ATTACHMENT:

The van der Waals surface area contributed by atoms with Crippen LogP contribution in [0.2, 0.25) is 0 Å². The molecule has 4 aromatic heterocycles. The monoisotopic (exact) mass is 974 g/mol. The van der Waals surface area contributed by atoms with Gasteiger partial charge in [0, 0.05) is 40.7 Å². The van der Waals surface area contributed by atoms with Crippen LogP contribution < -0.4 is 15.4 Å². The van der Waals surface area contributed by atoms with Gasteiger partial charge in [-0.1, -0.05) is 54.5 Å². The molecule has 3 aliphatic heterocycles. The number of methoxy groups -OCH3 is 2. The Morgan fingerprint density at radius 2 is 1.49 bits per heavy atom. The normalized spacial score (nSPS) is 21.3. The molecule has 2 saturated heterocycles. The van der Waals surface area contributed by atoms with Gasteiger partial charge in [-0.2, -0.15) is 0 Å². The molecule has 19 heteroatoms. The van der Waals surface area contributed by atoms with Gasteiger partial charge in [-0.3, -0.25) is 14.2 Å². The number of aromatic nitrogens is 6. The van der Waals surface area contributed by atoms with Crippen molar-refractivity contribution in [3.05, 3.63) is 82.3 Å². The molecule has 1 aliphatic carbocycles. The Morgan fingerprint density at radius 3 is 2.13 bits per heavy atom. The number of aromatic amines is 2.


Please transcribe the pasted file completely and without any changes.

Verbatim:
The van der Waals surface area contributed by atoms with Crippen LogP contribution in [0.2, 0.25) is 0 Å². The molecule has 4 aromatic heterocycles. The monoisotopic (exact) mass is 974 g/mol. The van der Waals surface area contributed by atoms with Gasteiger partial charge in [0, 0.05) is 40.7 Å². The van der Waals surface area contributed by atoms with Crippen LogP contribution < -0.4 is 15.4 Å². The van der Waals surface area contributed by atoms with Gasteiger partial charge in [-0.1, -0.05) is 54.5 Å². The molecule has 3 aliphatic heterocycles. The number of methoxy groups -OCH3 is 2. The Morgan fingerprint density at radius 2 is 1.49 bits per heavy atom. The normalized spacial score (nSPS) is 21.3. The molecule has 2 saturated heterocycles. The van der Waals surface area contributed by atoms with Gasteiger partial charge in [-0.2, -0.15) is 0 Å². The molecule has 19 heteroatoms. The van der Waals surface area contributed by atoms with Gasteiger partial charge in [-0.3, -0.25) is 14.2 Å². The number of aromatic nitrogens is 6. The van der Waals surface area contributed by atoms with Crippen molar-refractivity contribution in [3.05, 3.63) is 82.3 Å². The molecule has 1 aliphatic carbocycles. The Morgan fingerprint density at radius 3 is 2.13 bits per heavy atom. The number of aromatic amines is 2.